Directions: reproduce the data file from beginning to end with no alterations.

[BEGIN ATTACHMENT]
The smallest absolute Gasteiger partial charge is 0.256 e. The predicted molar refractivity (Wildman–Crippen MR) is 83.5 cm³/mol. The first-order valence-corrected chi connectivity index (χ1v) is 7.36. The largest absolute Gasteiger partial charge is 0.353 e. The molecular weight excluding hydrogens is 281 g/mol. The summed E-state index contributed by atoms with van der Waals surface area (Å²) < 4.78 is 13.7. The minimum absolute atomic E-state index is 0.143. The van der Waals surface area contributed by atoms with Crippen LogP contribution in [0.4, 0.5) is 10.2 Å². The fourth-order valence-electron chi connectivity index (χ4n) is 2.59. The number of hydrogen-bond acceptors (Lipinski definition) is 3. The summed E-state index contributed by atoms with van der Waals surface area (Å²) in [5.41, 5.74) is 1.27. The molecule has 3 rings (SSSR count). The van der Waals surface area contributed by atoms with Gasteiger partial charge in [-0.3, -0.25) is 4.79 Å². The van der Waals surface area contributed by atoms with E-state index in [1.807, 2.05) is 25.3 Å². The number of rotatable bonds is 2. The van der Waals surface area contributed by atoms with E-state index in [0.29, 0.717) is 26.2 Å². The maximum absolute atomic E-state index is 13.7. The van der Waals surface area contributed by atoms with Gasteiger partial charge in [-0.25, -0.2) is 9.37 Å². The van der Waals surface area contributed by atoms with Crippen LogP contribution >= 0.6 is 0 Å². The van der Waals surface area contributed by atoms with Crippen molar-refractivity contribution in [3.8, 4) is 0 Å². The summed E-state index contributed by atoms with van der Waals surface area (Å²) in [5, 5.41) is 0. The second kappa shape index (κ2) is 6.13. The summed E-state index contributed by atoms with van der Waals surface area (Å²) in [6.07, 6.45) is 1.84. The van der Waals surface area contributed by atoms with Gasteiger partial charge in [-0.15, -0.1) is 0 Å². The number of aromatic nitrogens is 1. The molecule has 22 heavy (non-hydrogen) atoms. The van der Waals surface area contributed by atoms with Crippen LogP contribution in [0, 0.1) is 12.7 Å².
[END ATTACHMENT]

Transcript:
The smallest absolute Gasteiger partial charge is 0.256 e. The predicted molar refractivity (Wildman–Crippen MR) is 83.5 cm³/mol. The first-order valence-corrected chi connectivity index (χ1v) is 7.36. The largest absolute Gasteiger partial charge is 0.353 e. The molecular weight excluding hydrogens is 281 g/mol. The summed E-state index contributed by atoms with van der Waals surface area (Å²) < 4.78 is 13.7. The minimum absolute atomic E-state index is 0.143. The van der Waals surface area contributed by atoms with Crippen LogP contribution in [0.4, 0.5) is 10.2 Å². The fourth-order valence-electron chi connectivity index (χ4n) is 2.59. The number of hydrogen-bond acceptors (Lipinski definition) is 3. The summed E-state index contributed by atoms with van der Waals surface area (Å²) in [5.41, 5.74) is 1.27. The molecule has 3 rings (SSSR count). The van der Waals surface area contributed by atoms with Gasteiger partial charge in [-0.3, -0.25) is 4.79 Å². The van der Waals surface area contributed by atoms with E-state index in [1.807, 2.05) is 25.3 Å². The number of rotatable bonds is 2. The van der Waals surface area contributed by atoms with E-state index in [0.29, 0.717) is 26.2 Å². The maximum absolute atomic E-state index is 13.7. The van der Waals surface area contributed by atoms with Gasteiger partial charge in [-0.25, -0.2) is 9.37 Å². The van der Waals surface area contributed by atoms with Crippen LogP contribution >= 0.6 is 0 Å². The van der Waals surface area contributed by atoms with Crippen molar-refractivity contribution in [3.8, 4) is 0 Å². The summed E-state index contributed by atoms with van der Waals surface area (Å²) in [5, 5.41) is 0. The second kappa shape index (κ2) is 6.13. The summed E-state index contributed by atoms with van der Waals surface area (Å²) in [6.07, 6.45) is 1.84. The van der Waals surface area contributed by atoms with Gasteiger partial charge in [-0.15, -0.1) is 0 Å². The number of aromatic nitrogens is 1. The molecule has 22 heavy (non-hydrogen) atoms. The van der Waals surface area contributed by atoms with Crippen LogP contribution in [0, 0.1) is 12.7 Å².